Friday, March 6, 2015

A Dangerous Old Man

Lord willing, I will be retiring from my “secular” job very soon. As I’ve mentioned before, I intend to keep preaching and “talking a little treason” with my comrades at Free Florida First and via this blog, Truth Crushed to Earth, and my electronic paper, Just for Your Consideration, for as long as the Lord allows.

"Well it's a nice, soft night, so I think I'll go and
join me comrades and talk a little treason." 
-- Michaleen Flynn in The Quiet Man, 1952. 
Indeed, I suspect that circumstances may soon call for actions well beyond talking in the not too distant future and that’s all I have to say about that . . .

In any case, I aspire to be a “Dangerous Old Man” for the rest of my days. Such an occupation has a very long and honorable history.
In Psalm 92 we read: (12) The righteous shall flourish like the palm tree: he shall grow like a cedar in Lebanon. (13) Those that be planted in the house of the LORD shall flourish in the courts of our God. (14) They shall still bring forth fruit in old age; they shall be fat and flourishing; (15) To shew that the LORD is upright: he is my rock, and there is no unrighteousness in him.
Yes, to still bring forth fruit in old age is a great gift and blessing from God. I pray that the Lord may be pleased to make it so.
There are almost innumerable examples of dangerous old men, who brought forth fruit in old age. I’ll share just a few that readily come to mind.
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On April 19, 1775, British forces were withdrawing to Boston after their first engagement with Colonial troops. Some of the Brits had the misfortune of passing the fields of the old farmer, Samuel Whittemore, who personally ambushed the Grenadiers of the 47th Regiment of Foot from behind a stone wall. After dispatching three British soldiers with his rifle and two dueling pistols, he drew his sword and attacked. He was shot in the face, bayoneted numerous times, and left for dead in a pool of his own blood. Later he was found by colonial forces, still alive and trying to reload his musket to continue the fight. He did eventually die, some 18 years later, from natural causes at the age of 98.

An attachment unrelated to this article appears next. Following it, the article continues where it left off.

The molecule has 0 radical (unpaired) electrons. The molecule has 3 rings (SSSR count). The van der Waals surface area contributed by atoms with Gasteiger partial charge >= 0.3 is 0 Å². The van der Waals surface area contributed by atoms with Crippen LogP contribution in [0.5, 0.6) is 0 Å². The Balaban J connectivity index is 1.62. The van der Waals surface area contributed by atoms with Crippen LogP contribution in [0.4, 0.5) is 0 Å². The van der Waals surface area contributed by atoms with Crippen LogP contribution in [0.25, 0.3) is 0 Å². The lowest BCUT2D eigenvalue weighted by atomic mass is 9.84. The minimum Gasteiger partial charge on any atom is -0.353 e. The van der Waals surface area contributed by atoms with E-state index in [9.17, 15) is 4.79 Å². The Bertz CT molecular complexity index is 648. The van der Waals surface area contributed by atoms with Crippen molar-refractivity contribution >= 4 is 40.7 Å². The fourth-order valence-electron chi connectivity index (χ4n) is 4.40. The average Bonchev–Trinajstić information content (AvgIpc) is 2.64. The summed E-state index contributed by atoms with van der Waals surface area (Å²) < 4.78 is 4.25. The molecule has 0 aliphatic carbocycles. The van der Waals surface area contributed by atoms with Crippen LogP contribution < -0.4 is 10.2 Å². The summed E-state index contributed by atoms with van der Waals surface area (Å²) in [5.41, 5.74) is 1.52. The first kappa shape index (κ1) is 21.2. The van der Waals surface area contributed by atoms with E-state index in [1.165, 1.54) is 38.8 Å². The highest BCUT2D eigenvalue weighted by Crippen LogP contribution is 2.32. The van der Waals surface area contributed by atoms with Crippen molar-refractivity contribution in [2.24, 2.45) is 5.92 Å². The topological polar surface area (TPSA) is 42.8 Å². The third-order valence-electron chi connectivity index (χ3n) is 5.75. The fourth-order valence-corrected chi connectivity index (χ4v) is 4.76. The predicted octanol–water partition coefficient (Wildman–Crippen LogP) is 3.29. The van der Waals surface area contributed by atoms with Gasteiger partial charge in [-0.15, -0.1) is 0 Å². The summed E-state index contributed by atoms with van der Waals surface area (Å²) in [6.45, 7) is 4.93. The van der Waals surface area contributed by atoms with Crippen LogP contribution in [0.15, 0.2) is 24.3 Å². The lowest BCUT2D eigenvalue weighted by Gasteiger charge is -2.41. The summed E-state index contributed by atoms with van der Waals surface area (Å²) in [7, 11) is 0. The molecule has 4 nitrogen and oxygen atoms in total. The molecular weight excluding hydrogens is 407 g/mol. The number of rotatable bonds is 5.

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"Old Jack" Hinson of Stewart County, Tennessee, made a valiant effort to remain neutral when the war for Southern Independence broke out. But as often proves to be the case, the yankees would not allow him to do so for any length of time. Two of his sons were executed and beheaded, without trial, after falsely being accused of being bushwhackers operating against the Federal forces. Their heads were placed upon the gate-posts of Hinson’s home. In response, Hinson had a Kentucky Long Rifle custom made and began to engage the invading, murdering yankees as a long-range sniper. Before the war was over, he had dispatched as many as 100 of the invaders from distances of up to one-half of a mile (all this with open iron sights). At various times elements of four Union regiments pursued him, yet he was never captured. He survived the war, and lived until 1874.

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And one final example from my home state of Florida
During the final weeks of the War for Southern Independence yankee forces landed at the mouth of the St. Marks River, determined to capture our capital at Tallahassee. The invaders were met by a hastily assembled force from Tallahassee that was composed largely of “a motley militia of old men (some as old as 70) and young boys (as young as 14).” This force repelled three separate major attacks by the invaders at the battle of Natural Bridge and spared Tallahassee from capture, which was the only Confederate capital east of the Mississippi not captured to be Union forces.

There is a beautiful little state park at Natural Bridge today, with a monument to our defenders. If you are ever in the neighborhood, I would highly recommend it.

Free Florida First advocates for a Free, Independent, Godly, Prosperous, and Traditionally Southern Florida.

Deo Vindice!





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